Repeat with more Kirsch, cherries and whipped cream. Top with the remaining cake layer. Drizzle the remaining Kirsch over the top layer, then spread whipped cream over the top and sides of the cake. Chill for about 2 hours then serve decorated with the reserved cherries and dark chocolate curls.

Serves 8-10

Source: 500 Cakes by Susannah Blake

Wednesday, February 17, 2010

Garner holds the west in her monkey grip

Helen Garner was born in Geelong in 1942, the eldest of six children. Forty years later I was born in that very town, the second eldest of six children. She is one of Australia's most well-respected writers, I'm not! But hey, she got a forty year head start so I might still have time :)

Last night I saw Ms Garner herself at a special event hosted by the Wheeler Centre for Books, Writing, Ideas in a newly renovated wing of the State Library. Dear Corky and I swooned at the Florence Broadhurst wallpaper around the staircase. How I love FB. More on her designs another day, today is Garner's day.

As she answered Jennier Byrne's questions, glimmers of Garner's upbringing in the regional city of Geelong emerged. The audience could only laugh when she called herself a "loud-mouth broad", then drop our lips in appreciation as poetic threads rolled unwittingly from her tongue. An inquiring mind, and the evocative way in which she transfers her observations on to a page, seem to be her gifts.

Helen Garner's 2008 novel, The Spare Room is littered with references to Melbourne's inner west, so I couldn't help but mention how much I had enjoyed this after I stood in line for a signing. Unfortunately, I'd forgotten to bring my copy along so she signed her first novel Monkey Grip instead. In lovely old-school teacher writing, she wrote:
'To Ellise-
in Footscray
Helen Garner'

and as she handed the book to me said "I love that part of town". On ya, HG! I'm pretty sure she lives in the west herself, not that I dared ask.

I will leave you with this extract from The Spare Room:

"I wasn't used to taking the Broadmeadows train at mid-morning. It was empty and rather calming, forging along the river, past the Docklands stadium and out through North Melbourne. It racketed across the dry creek bed; it slid between the old warehouses and ran parallel with the steel buttressed brick wall that held Bellair Street back from the railway line. I never quite trusted that wall not to collapse on to the tracks; yet there it stood, fifteen feet high and bulging but still stable, accepting the morning sun on its pocked and rosy surfaces. Something softened in my chest and I took the first proper breath of the day. All right. Let this ludicrous treatment be what it is. Go home and put your house in order."

Monday, February 15, 2010

Birthday Bliss

Sketch inside my birthday card by Leezette Chapman

For a child raised in a family of six children, a birthday is a rare chance to eat, do and receive all your favourite things, or at least some of them. While I may not be able to get away with calling myself a child anymore, I most definitely take the opportunity to indulge on my birthday. Age has never worried me, but then I haven't reached 30 so I guess there are plenty of '0' birthdays ahead to have me slinking under a rock come February.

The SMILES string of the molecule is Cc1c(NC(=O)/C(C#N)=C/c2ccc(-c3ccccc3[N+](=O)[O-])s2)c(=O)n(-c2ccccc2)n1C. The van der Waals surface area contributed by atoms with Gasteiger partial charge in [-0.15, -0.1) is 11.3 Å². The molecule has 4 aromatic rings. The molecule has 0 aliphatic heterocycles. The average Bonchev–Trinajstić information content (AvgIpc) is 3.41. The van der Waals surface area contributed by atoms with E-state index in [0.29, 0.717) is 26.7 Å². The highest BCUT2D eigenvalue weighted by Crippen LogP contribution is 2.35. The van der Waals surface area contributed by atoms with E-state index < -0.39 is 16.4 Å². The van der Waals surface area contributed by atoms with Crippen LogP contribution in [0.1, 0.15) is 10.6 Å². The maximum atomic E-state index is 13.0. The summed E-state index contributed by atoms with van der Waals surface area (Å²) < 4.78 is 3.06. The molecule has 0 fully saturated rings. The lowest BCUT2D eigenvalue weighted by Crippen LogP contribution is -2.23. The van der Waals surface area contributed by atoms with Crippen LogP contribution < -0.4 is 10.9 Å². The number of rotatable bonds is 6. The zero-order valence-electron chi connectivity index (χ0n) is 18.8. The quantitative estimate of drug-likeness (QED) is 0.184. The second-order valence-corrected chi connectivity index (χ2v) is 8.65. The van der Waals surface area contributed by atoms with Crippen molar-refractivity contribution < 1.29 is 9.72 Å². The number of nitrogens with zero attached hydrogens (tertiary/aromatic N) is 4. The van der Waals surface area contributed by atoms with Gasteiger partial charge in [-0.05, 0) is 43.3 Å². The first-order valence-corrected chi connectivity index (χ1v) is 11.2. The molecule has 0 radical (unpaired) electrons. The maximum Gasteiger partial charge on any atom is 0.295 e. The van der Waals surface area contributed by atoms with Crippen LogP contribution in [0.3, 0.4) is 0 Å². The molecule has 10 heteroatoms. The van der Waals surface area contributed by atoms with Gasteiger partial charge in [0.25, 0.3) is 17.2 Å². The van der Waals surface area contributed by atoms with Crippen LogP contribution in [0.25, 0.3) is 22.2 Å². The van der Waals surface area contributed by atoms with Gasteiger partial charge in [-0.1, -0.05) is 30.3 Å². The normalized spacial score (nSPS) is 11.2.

As you may have guessed, I have just celebrated my birthday and I can confidently say that my heart was singing. Not that there was any hunt involved. The thrill of a birthday is not in the chase, it is in sitting back and seeing what comes your way. Having friends and family that know just what to give and/or bake you is one of life's blessings. Somehow, it surprises me each year and I find myself practically humming like my sister. It's a cinch to tell when she's happy because she hums, and hums, and hums. Almost like a tweeting bird.

I love birds and I love birdcages but not together. I'm not much for pets. I know, I know, it's a little odd and cold-hearted, I've been told. I like birds soaring above or hopping along branches. One of the things I miss most about the country is waking to the sound of birds then opening the curtains and jumping back into bed to gaze up at the huge expanse of sky punctured only by treetops. What does this have to do with my birthday? Well...

My artist mother finally finished a painting for my birthday. It has been a long time in the making but that just makes it all the sweeter. Birds swoop across the canvas, a birdcage dangles from a streetlamp, old buildings hide in the background and French words are scrawled over the scene. It's a calming aqua for our bedroom with touches of pink and chocolate. For an abstract painter, it's very whimsical but exactly what I asked for. I couldn't be happier. Photo to come.

This lantern from my gastro friend is shaped like a birdcage too and satisfies my white, French country slant.
More birds swooped in on greeting cards and affirmation cards, then some bicyles started rolling in.

This kikki.k notepad and pen is a slice of pedal pushing perfection from my cycling idol. 'A Box of Birds' contains the little wooden stand and 24 uplifting messages from my work mates. They had no idea but I am a fan of Little Affirmations and have another set in this range called 'A Little Bird Told Me'. One for work, one for home! All with difference messages and illustrations by Kate Knapp.